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|Other Titles:||Longitudinal correlational research of happiness and academic competence among Taiwanese high school students|
Department of Educational Psychology, NTNU
This research presented latent growth models of general happiness and school happiness among Taiwanese high school students. The relationships of these two types of happiness and academic competence were also examined. Seven hypotheses were made based on the economic and psychological explanations of happiness, the academic emotion theory, the broad-and-build theory, and the theory of eudaimonic well-being. The data from the Taiwan Educational Panel Survey were analyzed, and latent growth modeling and cross-lagged correlation were conducted. First, it was found that high school students showed decreasing general happiness and school happiness as grade level increased. However, there were slower declines for those with higher initial levels of general happiness. Second, the cross-lagged correlations showed that general happiness and school happiness significantly predicted each other. These findings implied that the economic explanation would better explain the origin of happiness than the psychological explanation. Third, the relationship between general happiness and academic competence was not significant. Fourth, the higher the initial level of school happiness, the slower the academic competence grew. The growth slope of academic competence was correlated positively with the growth slope of school happiness. But the growth slope of school happiness was negatire. Students with faster growth of academic competence would experience faster decline of school happiness. It implied that academic competency might grow at the cost of decreasing school happiness. These findings did not support the prediction from the academic emotion theory, broad-and-build theory, or theory of eudaimonic well-being. However, the theories of academic emotion and eudaimonic well-being were supported by results from the cross-lagged correlations. It showed that school happiness in Grade 7 positively predicted academic competency in Grade 9, which in turn predicted school happiness in Grade 11. It suggested that in the same educational stage, school happiness affected academic competence; while transitioning between two educational stages, academic competency affected the following school happiness. Further research and practical implications were discussed.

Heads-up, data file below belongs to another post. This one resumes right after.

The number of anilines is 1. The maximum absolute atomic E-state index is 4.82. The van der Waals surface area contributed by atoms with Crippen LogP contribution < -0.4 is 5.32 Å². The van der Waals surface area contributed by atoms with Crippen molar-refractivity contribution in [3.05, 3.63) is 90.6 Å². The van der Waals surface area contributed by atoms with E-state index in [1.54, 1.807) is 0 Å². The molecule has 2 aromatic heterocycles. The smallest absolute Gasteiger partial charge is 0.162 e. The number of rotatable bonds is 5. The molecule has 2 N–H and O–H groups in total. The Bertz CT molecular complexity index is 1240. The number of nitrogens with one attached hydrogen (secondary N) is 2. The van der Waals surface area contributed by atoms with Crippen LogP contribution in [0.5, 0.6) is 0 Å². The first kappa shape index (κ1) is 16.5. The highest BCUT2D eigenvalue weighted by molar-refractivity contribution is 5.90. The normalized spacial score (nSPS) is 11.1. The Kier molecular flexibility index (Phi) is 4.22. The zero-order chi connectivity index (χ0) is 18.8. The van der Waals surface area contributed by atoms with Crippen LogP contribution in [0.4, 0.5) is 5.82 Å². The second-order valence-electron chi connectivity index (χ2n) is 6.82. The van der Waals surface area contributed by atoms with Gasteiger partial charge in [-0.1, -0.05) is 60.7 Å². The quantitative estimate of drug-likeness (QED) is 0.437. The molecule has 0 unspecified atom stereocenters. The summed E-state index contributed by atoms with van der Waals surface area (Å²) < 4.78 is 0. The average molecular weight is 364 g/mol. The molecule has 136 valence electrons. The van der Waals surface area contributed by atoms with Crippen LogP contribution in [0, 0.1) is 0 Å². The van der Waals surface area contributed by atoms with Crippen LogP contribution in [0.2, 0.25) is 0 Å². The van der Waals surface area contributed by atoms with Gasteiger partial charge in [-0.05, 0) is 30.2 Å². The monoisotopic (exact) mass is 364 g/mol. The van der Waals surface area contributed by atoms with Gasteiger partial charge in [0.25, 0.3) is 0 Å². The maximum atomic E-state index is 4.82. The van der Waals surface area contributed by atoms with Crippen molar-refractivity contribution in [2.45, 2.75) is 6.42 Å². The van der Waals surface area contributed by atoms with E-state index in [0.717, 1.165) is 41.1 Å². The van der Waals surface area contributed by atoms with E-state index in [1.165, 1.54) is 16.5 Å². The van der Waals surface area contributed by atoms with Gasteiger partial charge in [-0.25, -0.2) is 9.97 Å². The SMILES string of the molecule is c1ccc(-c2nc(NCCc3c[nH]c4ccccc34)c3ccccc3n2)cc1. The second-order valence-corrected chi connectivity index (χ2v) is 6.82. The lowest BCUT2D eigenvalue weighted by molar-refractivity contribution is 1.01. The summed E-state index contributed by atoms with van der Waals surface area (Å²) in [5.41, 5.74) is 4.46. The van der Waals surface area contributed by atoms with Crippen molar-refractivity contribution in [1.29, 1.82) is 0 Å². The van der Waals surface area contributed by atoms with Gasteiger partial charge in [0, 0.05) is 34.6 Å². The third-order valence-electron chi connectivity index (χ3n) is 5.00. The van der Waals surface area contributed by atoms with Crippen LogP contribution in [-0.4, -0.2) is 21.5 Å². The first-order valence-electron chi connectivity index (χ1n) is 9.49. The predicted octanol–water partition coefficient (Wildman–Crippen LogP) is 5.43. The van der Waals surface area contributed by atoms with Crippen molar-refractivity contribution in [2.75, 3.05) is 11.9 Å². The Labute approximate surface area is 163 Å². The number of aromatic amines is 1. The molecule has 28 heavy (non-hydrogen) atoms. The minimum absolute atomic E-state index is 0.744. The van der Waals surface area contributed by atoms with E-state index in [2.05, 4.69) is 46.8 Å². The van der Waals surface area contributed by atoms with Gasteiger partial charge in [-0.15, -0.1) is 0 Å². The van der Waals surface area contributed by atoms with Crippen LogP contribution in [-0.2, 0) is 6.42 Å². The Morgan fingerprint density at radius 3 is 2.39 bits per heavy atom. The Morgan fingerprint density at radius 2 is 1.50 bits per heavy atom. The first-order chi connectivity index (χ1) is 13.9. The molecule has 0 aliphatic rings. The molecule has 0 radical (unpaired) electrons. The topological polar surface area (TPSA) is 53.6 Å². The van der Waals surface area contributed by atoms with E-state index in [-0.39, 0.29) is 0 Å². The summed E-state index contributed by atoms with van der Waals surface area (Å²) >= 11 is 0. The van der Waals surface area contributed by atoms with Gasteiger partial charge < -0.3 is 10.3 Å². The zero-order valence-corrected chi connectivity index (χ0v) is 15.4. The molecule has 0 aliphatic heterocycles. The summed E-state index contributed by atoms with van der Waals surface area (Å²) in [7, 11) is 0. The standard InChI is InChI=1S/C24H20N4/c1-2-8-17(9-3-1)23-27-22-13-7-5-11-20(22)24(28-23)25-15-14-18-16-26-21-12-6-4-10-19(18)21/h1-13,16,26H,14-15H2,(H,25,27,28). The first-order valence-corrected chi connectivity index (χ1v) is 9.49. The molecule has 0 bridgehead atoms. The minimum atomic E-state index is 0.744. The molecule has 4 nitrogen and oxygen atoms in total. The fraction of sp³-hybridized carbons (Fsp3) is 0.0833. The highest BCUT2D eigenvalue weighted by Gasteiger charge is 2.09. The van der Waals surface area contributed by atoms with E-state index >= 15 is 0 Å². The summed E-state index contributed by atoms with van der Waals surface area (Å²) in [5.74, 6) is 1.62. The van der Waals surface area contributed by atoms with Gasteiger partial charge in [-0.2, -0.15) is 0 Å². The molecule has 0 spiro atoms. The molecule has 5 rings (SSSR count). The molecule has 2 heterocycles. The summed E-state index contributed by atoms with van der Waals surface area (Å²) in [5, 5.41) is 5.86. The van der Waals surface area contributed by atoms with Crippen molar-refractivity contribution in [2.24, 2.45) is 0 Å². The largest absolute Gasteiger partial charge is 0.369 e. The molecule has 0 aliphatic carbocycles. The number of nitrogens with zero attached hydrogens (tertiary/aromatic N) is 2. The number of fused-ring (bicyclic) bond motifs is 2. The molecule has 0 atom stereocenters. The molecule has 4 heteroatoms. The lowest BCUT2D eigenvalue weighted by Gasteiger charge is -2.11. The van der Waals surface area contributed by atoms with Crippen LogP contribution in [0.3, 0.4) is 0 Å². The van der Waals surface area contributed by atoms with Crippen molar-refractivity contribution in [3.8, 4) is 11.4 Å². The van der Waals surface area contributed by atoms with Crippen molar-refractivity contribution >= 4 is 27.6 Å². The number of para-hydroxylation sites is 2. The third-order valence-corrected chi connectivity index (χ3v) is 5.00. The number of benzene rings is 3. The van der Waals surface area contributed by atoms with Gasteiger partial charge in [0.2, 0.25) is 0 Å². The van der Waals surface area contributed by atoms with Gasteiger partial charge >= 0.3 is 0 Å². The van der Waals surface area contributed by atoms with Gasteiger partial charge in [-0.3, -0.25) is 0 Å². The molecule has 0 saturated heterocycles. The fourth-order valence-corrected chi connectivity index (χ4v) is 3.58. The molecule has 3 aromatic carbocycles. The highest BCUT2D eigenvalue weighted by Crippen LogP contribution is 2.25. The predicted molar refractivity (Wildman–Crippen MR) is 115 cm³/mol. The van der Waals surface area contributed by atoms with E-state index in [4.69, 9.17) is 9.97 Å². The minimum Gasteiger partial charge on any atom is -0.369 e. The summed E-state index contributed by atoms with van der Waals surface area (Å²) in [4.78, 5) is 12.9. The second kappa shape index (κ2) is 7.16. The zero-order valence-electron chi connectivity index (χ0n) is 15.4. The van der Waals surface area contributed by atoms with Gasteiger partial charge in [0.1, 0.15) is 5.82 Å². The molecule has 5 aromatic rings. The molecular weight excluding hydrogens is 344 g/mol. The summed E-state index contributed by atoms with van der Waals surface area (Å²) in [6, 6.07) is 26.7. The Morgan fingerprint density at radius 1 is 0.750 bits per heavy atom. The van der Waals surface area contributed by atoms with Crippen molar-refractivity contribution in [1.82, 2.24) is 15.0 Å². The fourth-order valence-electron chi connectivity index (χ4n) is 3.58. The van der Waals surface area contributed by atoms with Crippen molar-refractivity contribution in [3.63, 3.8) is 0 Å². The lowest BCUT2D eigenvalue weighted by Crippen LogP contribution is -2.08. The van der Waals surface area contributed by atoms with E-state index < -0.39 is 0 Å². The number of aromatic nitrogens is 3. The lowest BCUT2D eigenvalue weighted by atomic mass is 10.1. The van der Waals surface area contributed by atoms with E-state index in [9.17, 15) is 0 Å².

|Appears in Collections:||教育心理學報|
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